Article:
Few players have underwhelmed under Ralf Rangnick quite like Bruno Fernandes.
The Portugal midfielder, once an unending source of goals and assists, had not only lost his numbers, but appeared to lose his ability to play football for the first few weeks of the German’s reign. He couldn’t work in the 4-2-2-2 and the occasional return to a 4-2-3-1 seemed to leave Fernandes searching for his best role.
In the first half of Wednesday’s 3-1 win over Brentford, Fernandes looked lost again. He was dropping deep in search of possession and trying to pull the strings from back there, but that’s not his game. For all his talents, he’s not a quarterback.
After the interval, Fernandes had an epiphany. He figured out what to do and where to be, and unsurprisingly, United looked infinitely better when he did.
He bagged two assists and could have had his own goal, only to pull out perhaps the worst attempt at a lob you’ve ever seen. Fortunately for him, he’d already sealed the win by that point.
Rangnick’s instruction to Fernandes was clear. It was simply to stay high, to stay around the box and wait for the ball to come to him, rather than go finding it himself.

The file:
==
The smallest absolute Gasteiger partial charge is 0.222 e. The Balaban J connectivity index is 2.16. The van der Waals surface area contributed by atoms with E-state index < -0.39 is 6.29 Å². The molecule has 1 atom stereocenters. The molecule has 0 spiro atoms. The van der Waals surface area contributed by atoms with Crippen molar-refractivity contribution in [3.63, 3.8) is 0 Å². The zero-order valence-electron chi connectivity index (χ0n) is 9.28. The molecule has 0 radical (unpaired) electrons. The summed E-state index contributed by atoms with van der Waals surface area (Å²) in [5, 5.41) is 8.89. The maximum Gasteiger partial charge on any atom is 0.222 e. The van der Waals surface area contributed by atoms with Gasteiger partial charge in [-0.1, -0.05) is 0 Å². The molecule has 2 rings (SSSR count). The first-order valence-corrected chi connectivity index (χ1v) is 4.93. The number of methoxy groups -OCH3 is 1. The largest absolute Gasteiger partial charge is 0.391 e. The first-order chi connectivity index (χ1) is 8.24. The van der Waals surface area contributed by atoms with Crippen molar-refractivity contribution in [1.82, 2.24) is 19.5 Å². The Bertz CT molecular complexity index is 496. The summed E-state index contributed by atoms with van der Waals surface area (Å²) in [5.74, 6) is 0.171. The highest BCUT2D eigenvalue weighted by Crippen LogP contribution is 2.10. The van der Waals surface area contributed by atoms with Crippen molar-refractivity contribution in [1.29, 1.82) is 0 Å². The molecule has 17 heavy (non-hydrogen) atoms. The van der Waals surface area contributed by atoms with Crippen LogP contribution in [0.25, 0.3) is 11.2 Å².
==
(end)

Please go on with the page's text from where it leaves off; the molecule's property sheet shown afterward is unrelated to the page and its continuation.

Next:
With Scott McTominay pulling the strings in a deeper role, Fernandes knew he could get the ball further up. He didn’t need to go finding it because it would find him, and then he had the time and space to work his real magic.
Fernandes was inspired, making excellent runs in behind and selflessly teeing up his team-mates to put the ball in the back of the net and fire United to a victory which, after an ugly first half, you’d have to say they deserved.
This is what United need from Fernandes. They need him to be focused on getting goals and ripping through defenders again, not doing the ugly work in a deeper role.
Fernandes’ cause was helped by the deeper midfielders deciding to do their jobs after the break too. McTominay was progressive and dominant, while Fred’s movement and high press only aided Fernandes’ endeavours. The trio were superb in sync.
Fans can only hope that this is a turning point in the post-Solskjaer era (and to a lesser extent, the post-Fergie era). The spine of the team seemed to finally get to grips with what they are being asked to do, and United were arguably as impressive as we’ve seen this season because of it.
Rangnick’s methods may not be universally popular, but if this is what United can do when they do buy into them, there could still be something to salvage from this season.